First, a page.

This comes after the damning report by the Organisation Undoing Tax Abuse on the NSFAS direct payment tender and the relationship between NSFAS CEO Andile Nongogo and Coinvest Africa possibly being questionable.
THE DA has called for Minister of Higher Education, Science and Innovation Dr Blade Nzimande to suspend the direct payment of the National Student Financial Aid Scheme (NSFAS) until the Special Investigating Unit (SIU) completes its probe into the matter.
This comes after the damning report by the Organisation Undoing Tax Abuse (Outa) on the NSFAS direct payment tender and the relationship between NSFAS CEO Andile Nongogo and Coinvest Africa possibly being questionable.
Outa said this relationship must be ‘’seriously considered’’ by the minister as it has raised suspicions.
Last week, Nzimande came out in support of the new payment system, which has seen students from across South Africa’s higher education institutions stage country-wide protests due to delays in the payment of their allowances.
‘’The student-centred model reduces too many role-players in the payment of allowances to students,’’ Nzimande said.
In a statement on Monday, the DA spokesperson on higher education, Chantel King, said, in light of Outa’s investigative report, Nzimande must instruct the NSFAS board to temporarily put aside the contracts of Coinvest Africa, Tenet Technology, eZaga Holdings, and Norraco Corporation until such time as the SIU and the Public Protector investigations are completed.
‘’Minister Nzimande’s mandate as the accounting authority of the higher education and training sector is to ensure that no student is left behind or financially deprived,’’ King said.
According to the report by Outa, it was revealed that well-established banks that applied were denied the opportunity to take part even though they are three times more capable of handling the direct payment system into students’ own bank accounts.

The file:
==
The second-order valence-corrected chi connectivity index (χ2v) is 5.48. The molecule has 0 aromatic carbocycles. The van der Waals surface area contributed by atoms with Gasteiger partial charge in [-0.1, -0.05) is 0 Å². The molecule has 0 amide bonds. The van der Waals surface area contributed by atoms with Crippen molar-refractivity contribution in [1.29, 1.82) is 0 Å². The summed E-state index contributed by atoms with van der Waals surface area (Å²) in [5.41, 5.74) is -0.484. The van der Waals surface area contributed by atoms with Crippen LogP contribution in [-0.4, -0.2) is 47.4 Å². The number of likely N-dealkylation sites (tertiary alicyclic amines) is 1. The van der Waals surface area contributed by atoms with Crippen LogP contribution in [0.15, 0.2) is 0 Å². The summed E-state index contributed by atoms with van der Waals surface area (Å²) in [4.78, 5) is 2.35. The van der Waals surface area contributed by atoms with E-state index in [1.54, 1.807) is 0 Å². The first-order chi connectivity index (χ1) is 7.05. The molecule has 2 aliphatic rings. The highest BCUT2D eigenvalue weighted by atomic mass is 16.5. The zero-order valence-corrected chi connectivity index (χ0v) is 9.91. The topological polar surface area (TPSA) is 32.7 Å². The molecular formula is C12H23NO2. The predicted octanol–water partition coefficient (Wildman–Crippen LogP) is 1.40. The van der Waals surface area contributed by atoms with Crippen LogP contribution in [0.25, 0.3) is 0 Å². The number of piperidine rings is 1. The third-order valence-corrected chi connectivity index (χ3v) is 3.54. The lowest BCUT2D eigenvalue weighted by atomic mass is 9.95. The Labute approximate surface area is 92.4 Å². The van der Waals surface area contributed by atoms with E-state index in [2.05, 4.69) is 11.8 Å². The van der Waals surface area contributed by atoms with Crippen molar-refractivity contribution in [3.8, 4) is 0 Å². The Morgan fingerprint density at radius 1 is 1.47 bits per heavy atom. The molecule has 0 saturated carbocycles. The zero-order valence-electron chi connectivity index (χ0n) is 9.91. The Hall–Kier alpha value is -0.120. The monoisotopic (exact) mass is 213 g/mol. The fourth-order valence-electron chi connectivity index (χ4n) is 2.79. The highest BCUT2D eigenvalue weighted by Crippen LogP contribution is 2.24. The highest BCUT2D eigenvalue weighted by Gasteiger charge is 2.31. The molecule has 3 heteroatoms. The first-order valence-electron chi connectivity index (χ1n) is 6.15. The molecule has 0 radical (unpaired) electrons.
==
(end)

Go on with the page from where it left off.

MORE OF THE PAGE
The report also reveals how the third tender notice was glaringly changed from the previous two bids, where there were no requirements to be a financial service provider; only a sponsored bank was needed to tender.
According to Outa, this opened the door for companies with no banking or fintech experience to apply, with at least three of the companies having no licences or permits to render financial services.
King said more than one million students receive funding from NSFAS, which therefore only makes sense that well-established service providers like Absa Bank, Nedbank, Standard Bank, or First Rand Bank, who applied, should have been awarded the tender.
‘’This would have lowered the costs for students. A clear comparison is highlighted in the Outa report,’’ King said.
King added that the report highlighted that Tenet Technology and Noracco Corporation were not registered for VAT at Sars.
Furthermore, the report found that Access Bank, the sponsor bank, is not listed as an official bank with whom the state institutions can transact. It also made mention that sub-contractors, as stipulated in the contract, are not mentioned by any of the four service providers, among many other irregularities.
King said the report has called on the minister to exercise his duties to take students’ concerns to heart and call for the immediate suspension of these contracts.
‘’We also call on Sars to investigate possible tax evasion by the two service providers as well as the Minister of Finance to clarify if Access Bank can conduct business with state institutions.’’
‘’The Financial Sector Conduct Authority should give clarity on the position of these service providers, their alliances, and the services provided to them, as recommended in the Outa report,’’ King said.
King said the DA and other institutions would not allow funds meant to improve the economic prospects of the poor and working class to be squandered, leaving many to be erroneously de-funded in the middle of an academic year.